When Americans turn on a faucet, they rely on public treatment systems to ensure the water is safe to drink. Public water systems pump more than 27 million filtered gallons each minute to U.S. homes and businesses. Chemicals called flocculants play an important role in removing sediments from the water.
Until now, most flocculants have been petroleum-based. New patented technology from the U.S. Department of Energy’s (DOE’s) National Renewable Energy Laboratory (NREL) makes it possible to produce flocculants from biomass, providing an environmentally sustainable and cost-competitive alternative. Recently, Mars Materials was granted an option for an exclusive license to use NREL’s renewable acrylonitrile (ACN) technology in producing polyacrylamide flocculants for commercial use.
“Industry picking up our inventions and running with them, that’s what makes this research worthwhile,” NREL Chemical Engineer and ACN Project Lead Eric Karp said. “Giving Mars the tools to introduce renewable ACN to the marketplace means that this clean, sustainable technology can benefit a large number of businesses, communities — and the planet.”
Mars, a startup that produces low-cost, carbon-negative chemicals and materials, will use NREL’s ACN technology to produce acrylamide from captured carbon dioxide (CO2) and corn-based biomass. In addition to benefiting the environment through the use of renewable feedstocks, the renewable nitrilation process also delivers higher yields and is safer and more energy efficient than methods used to produce petrochemical-based acrylamide.
“More than 7 billion kilograms of ACN are produced globally each year — almost entirely from fossil fuel feedstocks. Nitrilation improves production efficiencies and reduces the cost of this important material,” Mars Materials CEO Aaron Fitzgerald said. “The benefits to industry are enormous. NREL’s R&D 100 Award-winning technology produces ACN at near-100% yields, at least 20% better than any other known method — that’s the very definition of a game changer.”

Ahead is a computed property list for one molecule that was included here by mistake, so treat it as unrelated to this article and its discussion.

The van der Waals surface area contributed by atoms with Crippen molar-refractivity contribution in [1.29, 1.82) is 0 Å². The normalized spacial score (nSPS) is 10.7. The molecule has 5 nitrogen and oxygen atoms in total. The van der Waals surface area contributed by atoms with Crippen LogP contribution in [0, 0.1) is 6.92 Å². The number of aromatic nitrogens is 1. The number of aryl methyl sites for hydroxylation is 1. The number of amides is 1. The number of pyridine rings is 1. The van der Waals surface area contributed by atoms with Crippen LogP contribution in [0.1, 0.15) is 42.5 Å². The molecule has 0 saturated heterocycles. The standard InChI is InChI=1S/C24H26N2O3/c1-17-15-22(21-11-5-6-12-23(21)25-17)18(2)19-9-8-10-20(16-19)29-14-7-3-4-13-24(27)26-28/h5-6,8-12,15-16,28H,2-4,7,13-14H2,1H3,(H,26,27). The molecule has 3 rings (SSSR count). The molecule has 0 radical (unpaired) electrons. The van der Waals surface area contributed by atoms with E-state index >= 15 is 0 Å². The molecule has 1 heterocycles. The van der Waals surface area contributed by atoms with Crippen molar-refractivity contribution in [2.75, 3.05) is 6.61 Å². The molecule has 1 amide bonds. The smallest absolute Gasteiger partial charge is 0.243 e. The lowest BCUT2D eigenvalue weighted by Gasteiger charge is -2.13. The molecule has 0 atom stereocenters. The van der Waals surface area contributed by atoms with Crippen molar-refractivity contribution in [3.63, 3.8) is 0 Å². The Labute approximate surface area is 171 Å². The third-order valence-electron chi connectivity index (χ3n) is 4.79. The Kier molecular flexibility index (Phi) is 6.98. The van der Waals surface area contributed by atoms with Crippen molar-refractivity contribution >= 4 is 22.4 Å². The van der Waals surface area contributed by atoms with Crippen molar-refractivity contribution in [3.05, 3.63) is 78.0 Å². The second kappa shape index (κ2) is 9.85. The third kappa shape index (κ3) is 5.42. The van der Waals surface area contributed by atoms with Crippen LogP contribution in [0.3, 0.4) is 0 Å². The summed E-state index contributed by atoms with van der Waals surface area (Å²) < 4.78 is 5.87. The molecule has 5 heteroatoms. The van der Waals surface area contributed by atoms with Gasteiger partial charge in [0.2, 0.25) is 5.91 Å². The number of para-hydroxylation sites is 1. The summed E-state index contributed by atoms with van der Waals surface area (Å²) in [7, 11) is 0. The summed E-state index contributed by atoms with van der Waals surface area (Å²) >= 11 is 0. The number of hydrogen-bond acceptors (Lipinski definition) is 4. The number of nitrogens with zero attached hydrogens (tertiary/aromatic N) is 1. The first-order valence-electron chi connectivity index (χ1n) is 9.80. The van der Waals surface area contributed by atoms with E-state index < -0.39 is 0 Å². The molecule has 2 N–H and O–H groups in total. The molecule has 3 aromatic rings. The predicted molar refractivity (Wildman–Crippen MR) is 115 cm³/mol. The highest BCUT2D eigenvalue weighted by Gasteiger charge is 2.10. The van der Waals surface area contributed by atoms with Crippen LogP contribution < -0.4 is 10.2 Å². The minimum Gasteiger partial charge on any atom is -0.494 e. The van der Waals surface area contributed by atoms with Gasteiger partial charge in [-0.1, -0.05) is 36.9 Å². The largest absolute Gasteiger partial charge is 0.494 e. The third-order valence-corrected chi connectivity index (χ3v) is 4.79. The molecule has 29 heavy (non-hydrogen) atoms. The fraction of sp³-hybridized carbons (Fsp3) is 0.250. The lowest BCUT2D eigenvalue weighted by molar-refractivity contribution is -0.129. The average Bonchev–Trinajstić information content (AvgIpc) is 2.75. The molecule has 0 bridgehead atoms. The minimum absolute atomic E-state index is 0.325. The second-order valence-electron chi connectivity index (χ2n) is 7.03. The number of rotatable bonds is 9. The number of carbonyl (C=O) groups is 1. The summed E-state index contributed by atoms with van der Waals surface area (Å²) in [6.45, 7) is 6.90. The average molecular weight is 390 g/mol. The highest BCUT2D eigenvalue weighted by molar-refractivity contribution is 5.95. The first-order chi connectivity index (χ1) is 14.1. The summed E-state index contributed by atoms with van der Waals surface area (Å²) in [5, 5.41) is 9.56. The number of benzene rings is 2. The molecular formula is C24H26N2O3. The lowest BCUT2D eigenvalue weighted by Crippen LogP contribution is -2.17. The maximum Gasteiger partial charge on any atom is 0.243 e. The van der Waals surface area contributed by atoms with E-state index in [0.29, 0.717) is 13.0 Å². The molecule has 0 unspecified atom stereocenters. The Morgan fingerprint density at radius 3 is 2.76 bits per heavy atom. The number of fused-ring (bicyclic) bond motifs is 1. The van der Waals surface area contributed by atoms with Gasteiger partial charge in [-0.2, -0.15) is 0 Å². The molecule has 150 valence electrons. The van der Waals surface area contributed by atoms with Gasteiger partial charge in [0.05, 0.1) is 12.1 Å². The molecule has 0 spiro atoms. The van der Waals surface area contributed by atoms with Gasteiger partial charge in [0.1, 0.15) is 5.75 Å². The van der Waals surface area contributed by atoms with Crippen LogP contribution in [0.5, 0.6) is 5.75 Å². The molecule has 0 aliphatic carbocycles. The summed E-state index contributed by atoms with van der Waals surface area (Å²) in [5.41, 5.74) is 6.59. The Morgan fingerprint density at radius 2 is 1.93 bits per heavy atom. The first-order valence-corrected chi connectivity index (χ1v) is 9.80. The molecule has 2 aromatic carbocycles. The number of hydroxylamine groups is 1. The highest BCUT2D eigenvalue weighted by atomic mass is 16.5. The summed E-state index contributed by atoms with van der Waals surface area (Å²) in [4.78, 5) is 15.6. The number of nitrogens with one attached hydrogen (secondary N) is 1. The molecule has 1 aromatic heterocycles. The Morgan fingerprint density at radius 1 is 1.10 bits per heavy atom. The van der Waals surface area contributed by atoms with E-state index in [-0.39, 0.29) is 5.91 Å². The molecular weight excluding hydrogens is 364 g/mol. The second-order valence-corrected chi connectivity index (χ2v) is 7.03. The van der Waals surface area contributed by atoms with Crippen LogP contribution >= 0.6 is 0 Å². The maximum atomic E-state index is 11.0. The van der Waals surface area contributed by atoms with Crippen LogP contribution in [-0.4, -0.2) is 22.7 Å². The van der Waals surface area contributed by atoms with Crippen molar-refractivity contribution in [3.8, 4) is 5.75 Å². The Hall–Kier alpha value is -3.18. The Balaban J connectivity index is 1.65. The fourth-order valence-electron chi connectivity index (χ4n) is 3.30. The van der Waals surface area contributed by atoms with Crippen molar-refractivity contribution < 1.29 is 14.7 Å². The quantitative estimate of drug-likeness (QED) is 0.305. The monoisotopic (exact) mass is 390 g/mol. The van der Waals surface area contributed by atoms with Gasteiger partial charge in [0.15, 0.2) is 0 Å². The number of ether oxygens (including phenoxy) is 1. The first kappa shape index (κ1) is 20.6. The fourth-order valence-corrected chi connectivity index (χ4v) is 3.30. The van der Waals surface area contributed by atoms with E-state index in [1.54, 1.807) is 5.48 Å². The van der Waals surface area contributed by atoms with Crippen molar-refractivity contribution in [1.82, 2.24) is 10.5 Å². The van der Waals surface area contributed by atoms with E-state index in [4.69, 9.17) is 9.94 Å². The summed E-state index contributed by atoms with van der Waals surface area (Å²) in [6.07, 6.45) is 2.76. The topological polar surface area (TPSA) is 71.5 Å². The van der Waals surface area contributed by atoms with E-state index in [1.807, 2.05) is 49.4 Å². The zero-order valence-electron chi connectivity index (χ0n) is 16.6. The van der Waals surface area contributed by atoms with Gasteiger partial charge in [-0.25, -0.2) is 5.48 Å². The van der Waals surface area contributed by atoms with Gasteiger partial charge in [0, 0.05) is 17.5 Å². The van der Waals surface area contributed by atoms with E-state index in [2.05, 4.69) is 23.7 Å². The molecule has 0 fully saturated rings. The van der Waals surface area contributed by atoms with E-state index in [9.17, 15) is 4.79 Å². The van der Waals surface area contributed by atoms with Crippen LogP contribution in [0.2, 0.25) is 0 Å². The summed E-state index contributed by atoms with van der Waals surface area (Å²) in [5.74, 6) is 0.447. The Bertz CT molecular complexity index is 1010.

At the same time, NREL ACN technology finally makes bio-based acrylonitrile cost-competitive through the use of less-expensive catalysts and simple reactor configurations. Domestically sourced biofeedstocks provide price stability that is virtually impossible to find in the volatile international petrochemical market.
The NREL technology improves the safety of ACN production, as well. The NREL innovation, a hybrid process combining biological and chemical conversion, completely eliminates the dangerous high temperatures and toxic byproducts involved in traditional methods of petroleum-based ACN production.
Mars has also secured a nonexclusive option to explore the use of NREL ACN technology in the production of carbon fiber. The material’s strength, weight, temperature tolerance, and chemical resistance make it an ideal replacement for the metal typically used in today’s vehicles and airplanes. Making cars with carbon fiber instead of steel and aluminum can increase fuel economy by nearly 50% and decrease greenhouse gas emissions by as much as 40%, thanks to lightweighting.
In addition to carbon fiber and flocculants, ACN is used to make plastics, acrylic fibers for clothes and carpets, and rubber. Licenses remain available to commercialize the NREL nitrilation technology for use in these and other applications.
NREL’s renewable nitrilation technology has also been recognized with a Federal Laboratory Consortium (FLC) Mid-Continent Region Notable Technology Development Award and Colorado CO-Labs Governor’s Award.
The new ACN technology was funded by DOE’s Bioenergy Technologies Office and developed in conjunction with the NREL-led Renewable Carbon Fiber Consortium. The laboratory continues to collaborate on innovations in this area with other consortium partners including Oak Ridge National Laboratory, Idaho National Laboratory, Biochemtex, Cargill, DowAksa, Ford Motor Company, Johnson Matthey, MATRIC, University of Colorado Boulder, Colorado School of Mines, and Michigan State University.
DOE’s Energy I-Corps supported NREL inventors in their market research, customer discovery, and business model development efforts for the renewable ACN technology. The techno-economic research and analysis led to NREL’s licensing the technology to Mars Materials.
“It’s thought that eventually there could be a $7 billion market for this technology,” Karp said. “It’s exciting to think of the impact clean technology like this can have on the environment at such an enormous scale.”
Interested in licensing NREL’s nitrilation technology? Contact Eric Payne.
Article courtesy of National Renewable Energy Laboratory. By Anya Breitenbach